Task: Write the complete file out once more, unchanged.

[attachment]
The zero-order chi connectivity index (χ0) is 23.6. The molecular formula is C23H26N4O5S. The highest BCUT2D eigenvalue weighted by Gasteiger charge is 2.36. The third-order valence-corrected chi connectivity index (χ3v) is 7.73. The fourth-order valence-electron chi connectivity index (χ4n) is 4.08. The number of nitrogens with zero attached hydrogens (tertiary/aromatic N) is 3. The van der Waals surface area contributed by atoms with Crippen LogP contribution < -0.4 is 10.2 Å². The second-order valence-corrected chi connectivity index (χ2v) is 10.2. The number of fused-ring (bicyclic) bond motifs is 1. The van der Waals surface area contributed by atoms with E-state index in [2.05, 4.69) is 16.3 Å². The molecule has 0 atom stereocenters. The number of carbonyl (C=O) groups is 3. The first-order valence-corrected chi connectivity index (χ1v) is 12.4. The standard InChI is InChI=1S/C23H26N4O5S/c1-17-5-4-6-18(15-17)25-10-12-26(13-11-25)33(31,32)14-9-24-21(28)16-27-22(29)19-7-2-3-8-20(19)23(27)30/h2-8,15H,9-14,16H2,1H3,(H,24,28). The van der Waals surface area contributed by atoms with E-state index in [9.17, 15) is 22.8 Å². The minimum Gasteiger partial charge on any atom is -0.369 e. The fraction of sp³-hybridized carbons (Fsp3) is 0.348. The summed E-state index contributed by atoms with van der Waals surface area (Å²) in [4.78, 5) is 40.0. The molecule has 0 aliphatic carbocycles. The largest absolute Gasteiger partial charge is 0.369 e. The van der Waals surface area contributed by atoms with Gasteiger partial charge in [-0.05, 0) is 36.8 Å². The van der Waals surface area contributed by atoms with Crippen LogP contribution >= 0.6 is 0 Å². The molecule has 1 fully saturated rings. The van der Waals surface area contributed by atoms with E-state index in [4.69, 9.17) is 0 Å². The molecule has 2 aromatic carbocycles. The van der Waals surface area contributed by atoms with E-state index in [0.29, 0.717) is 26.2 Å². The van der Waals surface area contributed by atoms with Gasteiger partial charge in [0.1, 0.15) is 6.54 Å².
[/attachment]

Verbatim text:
The zero-order chi connectivity index (χ0) is 23.6. The molecular formula is C23H26N4O5S. The highest BCUT2D eigenvalue weighted by Gasteiger charge is 2.36. The third-order valence-corrected chi connectivity index (χ3v) is 7.73. The fourth-order valence-electron chi connectivity index (χ4n) is 4.08. The number of nitrogens with zero attached hydrogens (tertiary/aromatic N) is 3. The van der Waals surface area contributed by atoms with Crippen LogP contribution < -0.4 is 10.2 Å². The second-order valence-corrected chi connectivity index (χ2v) is 10.2. The number of fused-ring (bicyclic) bond motifs is 1. The van der Waals surface area contributed by atoms with E-state index in [2.05, 4.69) is 16.3 Å². The molecule has 0 atom stereocenters. The number of carbonyl (C=O) groups is 3. The first-order valence-corrected chi connectivity index (χ1v) is 12.4. The standard InChI is InChI=1S/C23H26N4O5S/c1-17-5-4-6-18(15-17)25-10-12-26(13-11-25)33(31,32)14-9-24-21(28)16-27-22(29)19-7-2-3-8-20(19)23(27)30/h2-8,15H,9-14,16H2,1H3,(H,24,28). The van der Waals surface area contributed by atoms with E-state index in [9.17, 15) is 22.8 Å². The minimum Gasteiger partial charge on any atom is -0.369 e. The fraction of sp³-hybridized carbons (Fsp3) is 0.348. The summed E-state index contributed by atoms with van der Waals surface area (Å²) in [4.78, 5) is 40.0. The molecule has 0 aliphatic carbocycles. The largest absolute Gasteiger partial charge is 0.369 e. The van der Waals surface area contributed by atoms with Gasteiger partial charge in [-0.05, 0) is 36.8 Å². The van der Waals surface area contributed by atoms with Crippen LogP contribution >= 0.6 is 0 Å². The molecule has 1 fully saturated rings. The van der Waals surface area contributed by atoms with E-state index in [4.69, 9.17) is 0 Å². The molecule has 2 aromatic carbocycles. The van der Waals surface area contributed by atoms with E-state index in [0.29, 0.717) is 26.2 Å². The van der Waals surface area contributed by atoms with Gasteiger partial charge in [0.1, 0.15) is 6.54 Å².